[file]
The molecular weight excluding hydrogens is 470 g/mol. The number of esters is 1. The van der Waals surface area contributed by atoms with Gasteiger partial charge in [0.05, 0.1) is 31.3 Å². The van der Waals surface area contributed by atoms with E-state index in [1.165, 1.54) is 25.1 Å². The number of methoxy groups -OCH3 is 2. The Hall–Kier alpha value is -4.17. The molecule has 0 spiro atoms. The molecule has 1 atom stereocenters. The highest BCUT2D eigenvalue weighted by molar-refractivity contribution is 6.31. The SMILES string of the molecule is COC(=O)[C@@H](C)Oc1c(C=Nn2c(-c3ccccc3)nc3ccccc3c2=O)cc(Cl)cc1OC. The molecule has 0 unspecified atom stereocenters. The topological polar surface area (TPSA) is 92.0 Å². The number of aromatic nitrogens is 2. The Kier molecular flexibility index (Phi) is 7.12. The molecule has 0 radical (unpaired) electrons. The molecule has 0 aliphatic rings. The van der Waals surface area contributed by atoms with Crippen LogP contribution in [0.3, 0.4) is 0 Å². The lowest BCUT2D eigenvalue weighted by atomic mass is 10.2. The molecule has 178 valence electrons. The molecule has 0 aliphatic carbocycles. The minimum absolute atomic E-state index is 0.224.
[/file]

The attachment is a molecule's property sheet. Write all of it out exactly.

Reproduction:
The molecular weight excluding hydrogens is 470 g/mol. The number of esters is 1. The van der Waals surface area contributed by atoms with Gasteiger partial charge in [0.05, 0.1) is 31.3 Å². The van der Waals surface area contributed by atoms with E-state index in [1.165, 1.54) is 25.1 Å². The number of methoxy groups -OCH3 is 2. The Hall–Kier alpha value is -4.17. The molecule has 0 spiro atoms. The molecule has 1 atom stereocenters. The highest BCUT2D eigenvalue weighted by molar-refractivity contribution is 6.31. The SMILES string of the molecule is COC(=O)[C@@H](C)Oc1c(C=Nn2c(-c3ccccc3)nc3ccccc3c2=O)cc(Cl)cc1OC. The molecule has 0 unspecified atom stereocenters. The topological polar surface area (TPSA) is 92.0 Å². The number of aromatic nitrogens is 2. The Kier molecular flexibility index (Phi) is 7.12. The molecule has 0 radical (unpaired) electrons. The molecule has 0 aliphatic rings. The van der Waals surface area contributed by atoms with Crippen LogP contribution in [0.3, 0.4) is 0 Å². The lowest BCUT2D eigenvalue weighted by atomic mass is 10.2. The molecule has 178 valence electrons. The molecule has 0 aliphatic carbocycles. The minimum absolute atomic E-state index is 0.224.